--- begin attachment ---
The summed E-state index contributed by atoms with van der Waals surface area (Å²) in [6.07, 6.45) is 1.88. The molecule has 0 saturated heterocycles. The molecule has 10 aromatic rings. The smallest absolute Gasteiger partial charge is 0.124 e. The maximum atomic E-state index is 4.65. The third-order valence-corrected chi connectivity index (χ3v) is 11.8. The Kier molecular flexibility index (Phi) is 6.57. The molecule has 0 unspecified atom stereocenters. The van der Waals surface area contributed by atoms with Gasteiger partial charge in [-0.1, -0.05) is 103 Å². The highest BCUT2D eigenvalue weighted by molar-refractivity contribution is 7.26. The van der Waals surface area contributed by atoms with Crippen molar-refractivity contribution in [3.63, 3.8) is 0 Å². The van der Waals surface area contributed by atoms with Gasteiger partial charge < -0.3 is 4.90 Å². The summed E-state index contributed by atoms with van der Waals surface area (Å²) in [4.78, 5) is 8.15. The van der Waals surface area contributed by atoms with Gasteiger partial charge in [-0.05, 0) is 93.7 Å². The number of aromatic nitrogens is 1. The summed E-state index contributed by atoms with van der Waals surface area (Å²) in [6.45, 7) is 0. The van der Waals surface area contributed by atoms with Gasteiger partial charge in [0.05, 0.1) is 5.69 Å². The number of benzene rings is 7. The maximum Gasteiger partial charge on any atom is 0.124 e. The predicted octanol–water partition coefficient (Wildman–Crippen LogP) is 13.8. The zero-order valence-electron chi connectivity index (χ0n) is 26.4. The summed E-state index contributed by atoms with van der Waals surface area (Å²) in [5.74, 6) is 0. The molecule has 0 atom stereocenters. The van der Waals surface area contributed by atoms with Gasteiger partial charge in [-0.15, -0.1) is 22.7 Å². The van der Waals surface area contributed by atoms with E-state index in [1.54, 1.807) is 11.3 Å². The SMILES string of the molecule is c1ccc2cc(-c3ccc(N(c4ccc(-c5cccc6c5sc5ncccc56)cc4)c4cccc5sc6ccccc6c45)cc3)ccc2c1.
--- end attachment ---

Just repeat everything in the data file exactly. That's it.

The summed E-state index contributed by atoms with van der Waals surface area (Å²) in [6.07, 6.45) is 1.88. The molecule has 0 saturated heterocycles. The molecule has 10 aromatic rings. The smallest absolute Gasteiger partial charge is 0.124 e. The maximum atomic E-state index is 4.65. The third-order valence-corrected chi connectivity index (χ3v) is 11.8. The Kier molecular flexibility index (Phi) is 6.57. The molecule has 0 unspecified atom stereocenters. The van der Waals surface area contributed by atoms with Gasteiger partial charge in [-0.1, -0.05) is 103 Å². The highest BCUT2D eigenvalue weighted by molar-refractivity contribution is 7.26. The van der Waals surface area contributed by atoms with Crippen molar-refractivity contribution in [3.63, 3.8) is 0 Å². The van der Waals surface area contributed by atoms with Gasteiger partial charge < -0.3 is 4.90 Å². The summed E-state index contributed by atoms with van der Waals surface area (Å²) in [4.78, 5) is 8.15. The van der Waals surface area contributed by atoms with Gasteiger partial charge in [-0.05, 0) is 93.7 Å². The number of aromatic nitrogens is 1. The summed E-state index contributed by atoms with van der Waals surface area (Å²) in [6.45, 7) is 0. The van der Waals surface area contributed by atoms with Gasteiger partial charge in [0.05, 0.1) is 5.69 Å². The number of benzene rings is 7. The maximum Gasteiger partial charge on any atom is 0.124 e. The predicted octanol–water partition coefficient (Wildman–Crippen LogP) is 13.8. The zero-order valence-electron chi connectivity index (χ0n) is 26.4. The summed E-state index contributed by atoms with van der Waals surface area (Å²) in [5.74, 6) is 0. The molecule has 0 atom stereocenters. The van der Waals surface area contributed by atoms with Gasteiger partial charge in [-0.15, -0.1) is 22.7 Å². The van der Waals surface area contributed by atoms with E-state index in [1.54, 1.807) is 11.3 Å². The SMILES string of the molecule is c1ccc2cc(-c3ccc(N(c4ccc(-c5cccc6c5sc5ncccc56)cc4)c4cccc5sc6ccccc6c45)cc3)ccc2c1.